Cynthia Golden: I agree. And I guess that also leads me to think about succession planning, and, I don't know, Celeste, what are your thoughts about that? How should today's leaders be thinking about succession planning?

Celeste Schwartz: So I think succession planning is really important. I think it's even more important since the pandemic. At my institution, we talk about it, and in my department, there is a succession plan in place, obviously, when I leave, what the institution decides to do. But I feel like I've done the job that I can do to have the institution be in a good place when I leave. I think, from a leadership standpoint, if you aren't thinking about succession planning, I think you're not being fair to the organization that you currently work for.

Cynthia Golden: I agree.

Jack Suess: So let's jump to the second foundational model that Eduqas talks about, which is the ultra intelligent institution, and how data and analytics can help decision-makers with both doing day-to-day management, but with also new insights. So I know, as we talked earlier, about some of the work that you've done in student success, and you also have the role of institutional effectiveness and institutional research reports to you. So how have you been thinking about using data to support the institution and what are some areas that you think you would love to just share as exemplars that you've done?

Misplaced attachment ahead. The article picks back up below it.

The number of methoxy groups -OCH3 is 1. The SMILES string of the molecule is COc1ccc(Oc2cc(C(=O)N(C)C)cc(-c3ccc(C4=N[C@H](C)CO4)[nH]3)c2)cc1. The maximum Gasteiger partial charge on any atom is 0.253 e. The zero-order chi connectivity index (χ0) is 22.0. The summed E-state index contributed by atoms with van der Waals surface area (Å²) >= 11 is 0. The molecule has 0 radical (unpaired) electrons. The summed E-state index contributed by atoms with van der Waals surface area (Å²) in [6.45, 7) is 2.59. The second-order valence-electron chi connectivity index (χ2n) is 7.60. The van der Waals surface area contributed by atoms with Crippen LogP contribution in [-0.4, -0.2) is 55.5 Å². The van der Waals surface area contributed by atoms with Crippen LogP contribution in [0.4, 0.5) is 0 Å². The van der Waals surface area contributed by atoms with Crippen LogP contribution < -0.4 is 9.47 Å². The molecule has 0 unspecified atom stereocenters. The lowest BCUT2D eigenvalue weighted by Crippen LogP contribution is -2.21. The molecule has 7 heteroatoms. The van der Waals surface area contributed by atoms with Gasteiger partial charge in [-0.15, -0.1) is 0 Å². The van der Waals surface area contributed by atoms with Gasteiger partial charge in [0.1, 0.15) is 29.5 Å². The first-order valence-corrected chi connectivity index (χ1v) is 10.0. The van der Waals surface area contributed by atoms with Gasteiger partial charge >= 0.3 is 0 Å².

Celeste Schwartz: So I think in the area of reporting and analytics, first of all, let's talk a little bit about structure. We did something unique here, well it was unique at the time, not so unique now. We have a business intelligence team, and I think, Jack, my recollection is, so do you, that is focused on reporting and analytics, separate from our institutional researchers. And we separated before our programming and development team, they were also doing reporting and analytics, and we felt that that was almost not getting the attention that it needed. So from a structural standpoint, we did a separation between reporting and analytics and that program development area. I think that has helped the college significantly.

As far as how do we use the data, we're looking at data constantly at community colleges all across the country. We're seeing either declines in enrollments or leveling off in enrollments. So that management of the admissions, and enrollment, and retention funnel is really important to the institution. The data components are used throughout the college by all of our end users. We have daily reporting that is produced.